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Tomato Tart Tatin and Rosé from Provence

This Tomato Tarte Tatin starter was so gorgeous on the eye that everyone who came to our Mirabeau lunch was already talking about it before they even sat down. It combines all the delicious flavours of Provence in a super-concentrated way, giving you a fantastic starter to a sunny meal, or work it as a stand-alone lunch with some salad or fine beans. The recipe was previously published by Mirabeau Wine.

Tarte tartin aux tomates et olives @MirabeauWine

Tarte Tatin aux Tomates (Savoury Tomato Tart)

blankMaison Mirabeau Wine
It helps that everyone already knows and loves Tarte Tatin, the upside-down caramelised apple tart, so it’s great fun to adapt this technique for vegetables. The crust is easy to make and given that it’s baked upside-down the lovely juices only really soak into the pastry once it’s already crispy and baked, a big bonus in tarte terms. It’s easy, cannot really go wrong and is guaranteed to give your guests a big vibe of Provence, so just have a go at making one!
Prep Time 2 hours
Cook Time 25 minutes
Total Time 3 hours 25 minutes
Course Appetizer, Lunch Dish
Cuisine Provencal
Servings 6 people


For the Crust

  • 200 g Flour
  • 100 g Butter room temperature
  • A Pinch Salt
  • A Few drops Water if needed

For the Caramel

  • 60 g Butter
  • 100 g Sugar
  • 5 tsp Aceto Balsamico

For the Filling

  • 25 Cherry Tomatoes
  • 6 Medium tomatoes very firm, multi-coloured
  • 1 clove garlic
  • 5 branches Thyme

For the Topping

  • 150 g black olives (pitted)



  • Prepare the dough for the crust in a bowl by rubbing the butter, salt and flour between both hands until everything is perfectly crumbly
  • Form the crumbles into a ball on the bottom of the bowl. In case it won’t stick together just yet, add a few drops of cold water and try again. Repeat if necessary.
  • Once the dough sticks together, cover it with foil and put in the fridge to chill for at least one hour.


  • Prepare a tarte tatin mould (alternatively a deep oven-proof pan or another baking mould).
  • In a heavy saucepan, melt sugar slowly at medium temperature until it is dissolved and turns into a slightly golden coloured caramel. Don’t try to rush by using higher heat because the sugar burns easily and then turns bitter.
  • Then carefully add the butter to the caramel and – being prepared for a vividly bubbling hot liquid – cautiously add the Aceto Balsamico, too.
  • Swirl both ingredients into the caramel until everything is well combined and take off the heat.
  • Instantly pour the caramel into the baking mould, making sure to evenly cover the base and put it somewhere safe to cool down.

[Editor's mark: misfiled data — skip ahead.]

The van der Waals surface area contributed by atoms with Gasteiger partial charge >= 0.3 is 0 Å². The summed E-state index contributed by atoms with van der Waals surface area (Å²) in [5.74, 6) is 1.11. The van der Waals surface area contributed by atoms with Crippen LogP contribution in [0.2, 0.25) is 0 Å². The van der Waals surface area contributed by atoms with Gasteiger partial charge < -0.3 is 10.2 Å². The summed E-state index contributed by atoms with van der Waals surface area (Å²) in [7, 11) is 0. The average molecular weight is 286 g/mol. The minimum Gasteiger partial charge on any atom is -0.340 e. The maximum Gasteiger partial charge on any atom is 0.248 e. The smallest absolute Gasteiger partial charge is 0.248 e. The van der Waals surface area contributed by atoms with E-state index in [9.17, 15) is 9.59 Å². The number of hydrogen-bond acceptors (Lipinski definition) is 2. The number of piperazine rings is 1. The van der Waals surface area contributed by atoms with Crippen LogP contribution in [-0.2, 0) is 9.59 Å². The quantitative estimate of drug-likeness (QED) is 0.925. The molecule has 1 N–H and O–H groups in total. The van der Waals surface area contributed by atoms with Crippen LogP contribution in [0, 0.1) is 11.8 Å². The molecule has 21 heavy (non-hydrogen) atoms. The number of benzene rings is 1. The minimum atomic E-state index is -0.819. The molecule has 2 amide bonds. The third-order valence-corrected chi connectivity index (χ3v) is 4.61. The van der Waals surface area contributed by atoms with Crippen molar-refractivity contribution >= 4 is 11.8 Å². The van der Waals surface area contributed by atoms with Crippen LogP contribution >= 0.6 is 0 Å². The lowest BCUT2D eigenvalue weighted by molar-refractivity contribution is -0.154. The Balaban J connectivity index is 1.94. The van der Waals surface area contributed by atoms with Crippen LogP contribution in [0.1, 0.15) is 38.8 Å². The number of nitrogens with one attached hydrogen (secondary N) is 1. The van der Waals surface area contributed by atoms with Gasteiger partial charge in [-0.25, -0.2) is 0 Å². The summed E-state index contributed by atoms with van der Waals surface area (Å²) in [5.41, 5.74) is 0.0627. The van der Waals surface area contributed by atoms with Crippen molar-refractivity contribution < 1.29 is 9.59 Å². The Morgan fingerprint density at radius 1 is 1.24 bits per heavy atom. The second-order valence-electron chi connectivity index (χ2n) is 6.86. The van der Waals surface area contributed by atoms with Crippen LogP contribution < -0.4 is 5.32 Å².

• Preheat oven to 250 °C (upper and lower heat).
  • Wash tomatoes. If you use bigger tomatoes with a lot of pulp, cut off the top and remove the watery seeds.
  • Place all the tomatoes on the cold caramel, with their cut off tops or the stem marks facing up.
  • Peel and cut garlic into very thin slices. Pick the thyme leaves from the branches. Sprinkle garlic and thyme over tomatoes, generously season with salt and pepper.
  • Take the dough out of the fridge and roll it to a circle which is about 10 cm larger in diameter than the baking mould.
  • Cover the tomatoes with the crust and and tuck the excess gently into the sides of the mould. Using the tip of a knife, cut a few small holes into the crust.
  • Put the tarte into the oven and bake it for 25 to 30 minutes until the crust is golden brown.
  • Let the tarte cool down for 5 minutes, cover the mould with a tight fitting plate or platter and flip it over in one swift motion while the caramel is still warm and liquid. Set aside until it has cooled down completely, top with the olives and then serve.
  • Bon appétit from the Mirabeau kitchen and enjoy this tart with a nice glass of Rosé – you deserve it.
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Maison Mirabeau Wine

Maison Mirabeau Wine

Stephen had been in the corporate world for 15 years and in August 2008 turned down a promotion that would have meant more money but also more stress, longer hours and less time with his young family. For many years the Cronks had been dreaming and talking about moving to France to make their own wine, but the moment never seemed quite right to make the big leap.

Soon after, a good redundancy offer seemed the perfect opportunity to turn the dream into reality and after selling their beloved house, they left the leafy suburbs of south-west London in August 2009. Their worldly possessions were packed up on the back of a truck and with barely a word of French between them, the family headed south to a small village called Cotignac, in the heart of Provence.

The Cronks spent a year getting their bearings, learning to live the provençal way, as Stephen was criss-crossing the country researching and finding the best vineyards to work with. The next step was setting up a small wine business with the principle objective of making a Provence rosé that would be regarded as one of the very best from the region, while building a brand that people would grow to love. In order to achieve this aim, they put together a highly experienced winemaking team and threw their heart and soul into the brand and innovative communications with their customers. Mirabeau is now being sold in more than 30 markets, has won medals and earned acclaim from some of the world’s toughest wine critics, but what really makes Stephen happiest is that their wines are an integral part of people having a great time together.

Read more about the Mirabeau Wine story here.

1 Comment

  1. blank
    November 29, 2016 at 5:36 pm — Reply

    I love a good tomato tart, and this one looks especially good!

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